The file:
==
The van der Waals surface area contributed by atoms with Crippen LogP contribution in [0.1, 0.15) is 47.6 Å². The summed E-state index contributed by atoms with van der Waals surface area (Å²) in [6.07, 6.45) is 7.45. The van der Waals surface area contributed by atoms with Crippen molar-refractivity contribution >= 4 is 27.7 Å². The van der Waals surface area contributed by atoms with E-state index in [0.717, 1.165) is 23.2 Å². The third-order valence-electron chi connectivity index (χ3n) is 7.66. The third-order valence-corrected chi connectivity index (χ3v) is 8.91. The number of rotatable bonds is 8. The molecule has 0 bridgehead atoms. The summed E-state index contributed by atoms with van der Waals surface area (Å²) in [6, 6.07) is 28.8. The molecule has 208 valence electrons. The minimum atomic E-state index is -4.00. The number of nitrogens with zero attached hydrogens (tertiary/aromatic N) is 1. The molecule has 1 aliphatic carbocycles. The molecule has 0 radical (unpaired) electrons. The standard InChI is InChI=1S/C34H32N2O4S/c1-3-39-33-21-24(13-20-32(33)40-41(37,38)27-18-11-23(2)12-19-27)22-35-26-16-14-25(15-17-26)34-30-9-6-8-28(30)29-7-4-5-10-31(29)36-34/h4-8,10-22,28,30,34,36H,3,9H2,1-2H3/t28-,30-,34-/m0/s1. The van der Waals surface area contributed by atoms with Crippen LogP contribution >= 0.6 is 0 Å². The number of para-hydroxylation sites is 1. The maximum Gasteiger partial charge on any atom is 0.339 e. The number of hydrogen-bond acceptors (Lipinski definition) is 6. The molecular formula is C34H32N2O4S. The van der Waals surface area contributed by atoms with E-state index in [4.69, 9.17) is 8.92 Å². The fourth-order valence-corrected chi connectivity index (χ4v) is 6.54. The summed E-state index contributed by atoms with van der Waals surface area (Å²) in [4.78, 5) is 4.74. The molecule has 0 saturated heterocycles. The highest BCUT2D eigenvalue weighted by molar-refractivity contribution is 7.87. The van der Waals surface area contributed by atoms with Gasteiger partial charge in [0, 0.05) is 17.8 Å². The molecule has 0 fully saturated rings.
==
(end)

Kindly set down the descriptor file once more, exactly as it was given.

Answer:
The van der Waals surface area contributed by atoms with Crippen LogP contribution in [0.1, 0.15) is 47.6 Å². The summed E-state index contributed by atoms with van der Waals surface area (Å²) in [6.07, 6.45) is 7.45. The van der Waals surface area contributed by atoms with Crippen molar-refractivity contribution >= 4 is 27.7 Å². The van der Waals surface area contributed by atoms with E-state index in [0.717, 1.165) is 23.2 Å². The third-order valence-electron chi connectivity index (χ3n) is 7.66. The third-order valence-corrected chi connectivity index (χ3v) is 8.91. The number of rotatable bonds is 8. The molecule has 0 bridgehead atoms. The summed E-state index contributed by atoms with van der Waals surface area (Å²) in [6, 6.07) is 28.8. The molecule has 208 valence electrons. The minimum atomic E-state index is -4.00. The number of nitrogens with zero attached hydrogens (tertiary/aromatic N) is 1. The molecule has 1 aliphatic carbocycles. The molecule has 0 radical (unpaired) electrons. The standard InChI is InChI=1S/C34H32N2O4S/c1-3-39-33-21-24(13-20-32(33)40-41(37,38)27-18-11-23(2)12-19-27)22-35-26-16-14-25(15-17-26)34-30-9-6-8-28(30)29-7-4-5-10-31(29)36-34/h4-8,10-22,28,30,34,36H,3,9H2,1-2H3/t28-,30-,34-/m0/s1. The van der Waals surface area contributed by atoms with Crippen LogP contribution >= 0.6 is 0 Å². The number of para-hydroxylation sites is 1. The maximum Gasteiger partial charge on any atom is 0.339 e. The number of hydrogen-bond acceptors (Lipinski definition) is 6. The molecular formula is C34H32N2O4S. The van der Waals surface area contributed by atoms with E-state index in [4.69, 9.17) is 8.92 Å². The fourth-order valence-corrected chi connectivity index (χ4v) is 6.54. The summed E-state index contributed by atoms with van der Waals surface area (Å²) in [4.78, 5) is 4.74. The molecule has 0 saturated heterocycles. The highest BCUT2D eigenvalue weighted by molar-refractivity contribution is 7.87. The van der Waals surface area contributed by atoms with Gasteiger partial charge in [0, 0.05) is 17.8 Å². The molecule has 0 fully saturated rings.